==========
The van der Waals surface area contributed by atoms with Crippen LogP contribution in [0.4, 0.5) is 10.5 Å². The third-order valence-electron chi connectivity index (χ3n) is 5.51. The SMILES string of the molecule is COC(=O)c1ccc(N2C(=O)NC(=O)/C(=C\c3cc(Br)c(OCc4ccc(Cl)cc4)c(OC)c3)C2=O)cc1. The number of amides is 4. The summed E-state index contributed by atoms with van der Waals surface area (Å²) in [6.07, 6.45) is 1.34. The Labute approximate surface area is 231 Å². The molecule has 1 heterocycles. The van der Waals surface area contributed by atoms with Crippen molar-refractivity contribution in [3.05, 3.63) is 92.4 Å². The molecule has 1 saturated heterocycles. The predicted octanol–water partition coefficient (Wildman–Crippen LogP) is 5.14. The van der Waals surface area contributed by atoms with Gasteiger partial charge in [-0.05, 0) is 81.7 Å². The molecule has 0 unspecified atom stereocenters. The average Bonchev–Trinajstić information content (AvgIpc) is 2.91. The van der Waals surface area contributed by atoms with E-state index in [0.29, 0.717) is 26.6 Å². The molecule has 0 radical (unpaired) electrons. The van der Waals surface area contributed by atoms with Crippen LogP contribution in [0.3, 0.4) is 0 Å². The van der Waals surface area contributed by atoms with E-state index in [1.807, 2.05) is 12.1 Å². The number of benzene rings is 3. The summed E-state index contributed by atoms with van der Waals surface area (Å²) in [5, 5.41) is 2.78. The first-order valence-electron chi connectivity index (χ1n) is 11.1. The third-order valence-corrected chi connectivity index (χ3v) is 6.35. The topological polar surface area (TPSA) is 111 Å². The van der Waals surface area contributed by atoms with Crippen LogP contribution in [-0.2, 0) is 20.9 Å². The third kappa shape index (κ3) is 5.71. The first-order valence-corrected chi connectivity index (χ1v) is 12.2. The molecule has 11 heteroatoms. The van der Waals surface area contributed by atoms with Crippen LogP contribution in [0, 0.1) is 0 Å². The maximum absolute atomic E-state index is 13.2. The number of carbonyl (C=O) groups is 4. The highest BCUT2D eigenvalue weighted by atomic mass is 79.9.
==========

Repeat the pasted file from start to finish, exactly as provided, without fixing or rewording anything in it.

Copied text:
The van der Waals surface area contributed by atoms with Crippen LogP contribution in [0.4, 0.5) is 10.5 Å². The third-order valence-electron chi connectivity index (χ3n) is 5.51. The SMILES string of the molecule is COC(=O)c1ccc(N2C(=O)NC(=O)/C(=C\c3cc(Br)c(OCc4ccc(Cl)cc4)c(OC)c3)C2=O)cc1. The number of amides is 4. The summed E-state index contributed by atoms with van der Waals surface area (Å²) in [6.07, 6.45) is 1.34. The Labute approximate surface area is 231 Å². The molecule has 1 heterocycles. The van der Waals surface area contributed by atoms with Crippen molar-refractivity contribution in [3.05, 3.63) is 92.4 Å². The molecule has 1 saturated heterocycles. The predicted octanol–water partition coefficient (Wildman–Crippen LogP) is 5.14. The van der Waals surface area contributed by atoms with Gasteiger partial charge in [-0.05, 0) is 81.7 Å². The molecule has 0 unspecified atom stereocenters. The average Bonchev–Trinajstić information content (AvgIpc) is 2.91. The van der Waals surface area contributed by atoms with E-state index in [0.29, 0.717) is 26.6 Å². The molecule has 0 radical (unpaired) electrons. The van der Waals surface area contributed by atoms with Crippen LogP contribution in [0.3, 0.4) is 0 Å². The van der Waals surface area contributed by atoms with E-state index in [1.807, 2.05) is 12.1 Å². The number of benzene rings is 3. The summed E-state index contributed by atoms with van der Waals surface area (Å²) in [5, 5.41) is 2.78. The first-order valence-electron chi connectivity index (χ1n) is 11.1. The third-order valence-corrected chi connectivity index (χ3v) is 6.35. The topological polar surface area (TPSA) is 111 Å². The van der Waals surface area contributed by atoms with Crippen LogP contribution in [-0.2, 0) is 20.9 Å². The third kappa shape index (κ3) is 5.71. The first-order valence-corrected chi connectivity index (χ1v) is 12.2. The molecule has 11 heteroatoms. The van der Waals surface area contributed by atoms with Crippen LogP contribution in [0, 0.1) is 0 Å². The maximum absolute atomic E-state index is 13.2. The number of carbonyl (C=O) groups is 4. The highest BCUT2D eigenvalue weighted by atomic mass is 79.9.